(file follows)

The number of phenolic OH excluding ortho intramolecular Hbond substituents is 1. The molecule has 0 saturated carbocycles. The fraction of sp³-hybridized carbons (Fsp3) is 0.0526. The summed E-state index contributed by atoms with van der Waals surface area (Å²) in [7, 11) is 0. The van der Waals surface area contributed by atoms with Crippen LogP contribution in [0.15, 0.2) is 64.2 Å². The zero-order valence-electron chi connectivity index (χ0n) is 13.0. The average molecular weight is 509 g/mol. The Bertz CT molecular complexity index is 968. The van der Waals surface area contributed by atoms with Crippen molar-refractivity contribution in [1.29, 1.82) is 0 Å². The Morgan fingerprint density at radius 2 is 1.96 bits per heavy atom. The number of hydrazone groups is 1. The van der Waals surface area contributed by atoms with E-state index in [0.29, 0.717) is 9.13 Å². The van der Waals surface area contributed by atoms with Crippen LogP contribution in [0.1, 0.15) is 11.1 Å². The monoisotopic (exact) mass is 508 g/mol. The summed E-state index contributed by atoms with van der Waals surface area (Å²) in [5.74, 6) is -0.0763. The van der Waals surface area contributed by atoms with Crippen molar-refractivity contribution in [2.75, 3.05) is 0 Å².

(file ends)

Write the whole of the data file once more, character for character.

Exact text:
The number of phenolic OH excluding ortho intramolecular Hbond substituents is 1. The molecule has 0 saturated carbocycles. The fraction of sp³-hybridized carbons (Fsp3) is 0.0526. The summed E-state index contributed by atoms with van der Waals surface area (Å²) in [7, 11) is 0. The van der Waals surface area contributed by atoms with Crippen LogP contribution in [0.15, 0.2) is 64.2 Å². The zero-order valence-electron chi connectivity index (χ0n) is 13.0. The average molecular weight is 509 g/mol. The Bertz CT molecular complexity index is 968. The van der Waals surface area contributed by atoms with Crippen molar-refractivity contribution in [1.29, 1.82) is 0 Å². The Morgan fingerprint density at radius 2 is 1.96 bits per heavy atom. The number of hydrazone groups is 1. The van der Waals surface area contributed by atoms with E-state index in [0.29, 0.717) is 9.13 Å². The van der Waals surface area contributed by atoms with Crippen LogP contribution in [0.1, 0.15) is 11.1 Å². The monoisotopic (exact) mass is 508 g/mol. The summed E-state index contributed by atoms with van der Waals surface area (Å²) in [5.74, 6) is -0.0763. The van der Waals surface area contributed by atoms with Crippen molar-refractivity contribution in [2.75, 3.05) is 0 Å².